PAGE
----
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Compact, stand-alone flow selector system with multiple ports, deployed offshore. Images courtesy Emerson Process Management.

Conventional well testing

Using a typical production system, wells connect to both a common production manifold and a test manifold. To test a particular well, the line must be isolated from the production manifold by closing a valve and opening another to direct the flow from production to the test facility. Most often, this is a manual operation. All the remaining wells continue to flow through the production manifold as usual. Regardless of test technology, individual well flow must be periodically diverted for volume and composition testing.

A conventional design uses a seven-well, dual-manifold system. This configuration uses 21 isolation and check valves to regulate production flow from seven wells, and to divert flow individually to the test separator and multi-phase flow meter while the other wells remain online. One such offshore dual-manifold skid for conventional well testing procedures has a footprint approximating 36 sq m (387.5 sq ft) and weighs approximately eight tons.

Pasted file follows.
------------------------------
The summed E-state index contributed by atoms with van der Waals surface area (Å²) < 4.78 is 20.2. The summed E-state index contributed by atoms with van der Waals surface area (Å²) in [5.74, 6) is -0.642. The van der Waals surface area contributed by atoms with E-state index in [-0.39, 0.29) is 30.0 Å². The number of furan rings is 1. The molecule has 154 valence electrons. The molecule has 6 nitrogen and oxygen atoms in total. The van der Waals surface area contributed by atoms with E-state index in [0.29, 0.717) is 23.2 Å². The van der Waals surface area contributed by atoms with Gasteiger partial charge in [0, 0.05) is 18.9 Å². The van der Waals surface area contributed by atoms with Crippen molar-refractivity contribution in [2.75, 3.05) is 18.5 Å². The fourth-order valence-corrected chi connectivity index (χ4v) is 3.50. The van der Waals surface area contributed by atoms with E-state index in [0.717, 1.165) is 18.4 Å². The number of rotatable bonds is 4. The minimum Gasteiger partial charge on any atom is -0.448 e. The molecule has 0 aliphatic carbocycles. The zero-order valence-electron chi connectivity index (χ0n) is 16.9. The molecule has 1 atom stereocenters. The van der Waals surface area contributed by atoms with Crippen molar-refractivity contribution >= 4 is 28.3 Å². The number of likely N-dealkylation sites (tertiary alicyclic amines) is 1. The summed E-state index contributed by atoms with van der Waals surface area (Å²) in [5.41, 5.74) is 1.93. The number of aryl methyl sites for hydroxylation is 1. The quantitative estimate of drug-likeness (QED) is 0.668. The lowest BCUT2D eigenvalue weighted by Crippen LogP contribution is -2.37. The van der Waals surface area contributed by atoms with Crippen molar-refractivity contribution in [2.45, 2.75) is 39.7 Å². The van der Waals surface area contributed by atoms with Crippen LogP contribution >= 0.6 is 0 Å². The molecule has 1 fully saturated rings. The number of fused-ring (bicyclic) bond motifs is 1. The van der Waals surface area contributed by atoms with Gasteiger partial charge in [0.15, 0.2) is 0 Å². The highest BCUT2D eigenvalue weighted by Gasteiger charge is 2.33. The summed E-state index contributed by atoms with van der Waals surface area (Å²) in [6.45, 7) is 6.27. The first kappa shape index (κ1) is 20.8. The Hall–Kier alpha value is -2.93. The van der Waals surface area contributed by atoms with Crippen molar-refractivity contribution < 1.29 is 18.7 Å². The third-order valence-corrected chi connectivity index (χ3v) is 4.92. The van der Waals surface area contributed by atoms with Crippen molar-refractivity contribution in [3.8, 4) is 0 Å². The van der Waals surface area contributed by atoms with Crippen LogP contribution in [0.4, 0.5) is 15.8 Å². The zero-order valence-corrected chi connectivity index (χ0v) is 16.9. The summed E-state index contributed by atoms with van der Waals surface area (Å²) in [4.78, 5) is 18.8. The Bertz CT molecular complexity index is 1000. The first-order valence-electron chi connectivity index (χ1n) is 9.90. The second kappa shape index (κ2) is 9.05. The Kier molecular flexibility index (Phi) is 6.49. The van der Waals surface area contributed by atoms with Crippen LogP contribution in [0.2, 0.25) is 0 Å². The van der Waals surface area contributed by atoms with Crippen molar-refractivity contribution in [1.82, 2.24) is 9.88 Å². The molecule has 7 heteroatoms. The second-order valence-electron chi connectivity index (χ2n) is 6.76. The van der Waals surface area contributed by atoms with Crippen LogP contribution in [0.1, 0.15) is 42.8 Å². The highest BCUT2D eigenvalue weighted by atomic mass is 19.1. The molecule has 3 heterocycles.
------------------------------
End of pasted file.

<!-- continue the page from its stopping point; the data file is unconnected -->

To install this typical manifold quayside requires five days. Its weight can be a factor in the design of a single-lift production module to be installed offshore. The system, with the number of valves required and being subjected to the harsh elements of deepwater service, has an increased number of leak points and opportunities for valve repairs. Experience shows that this typical skid arrangement can require frequent service trips, adding to the facility's opex.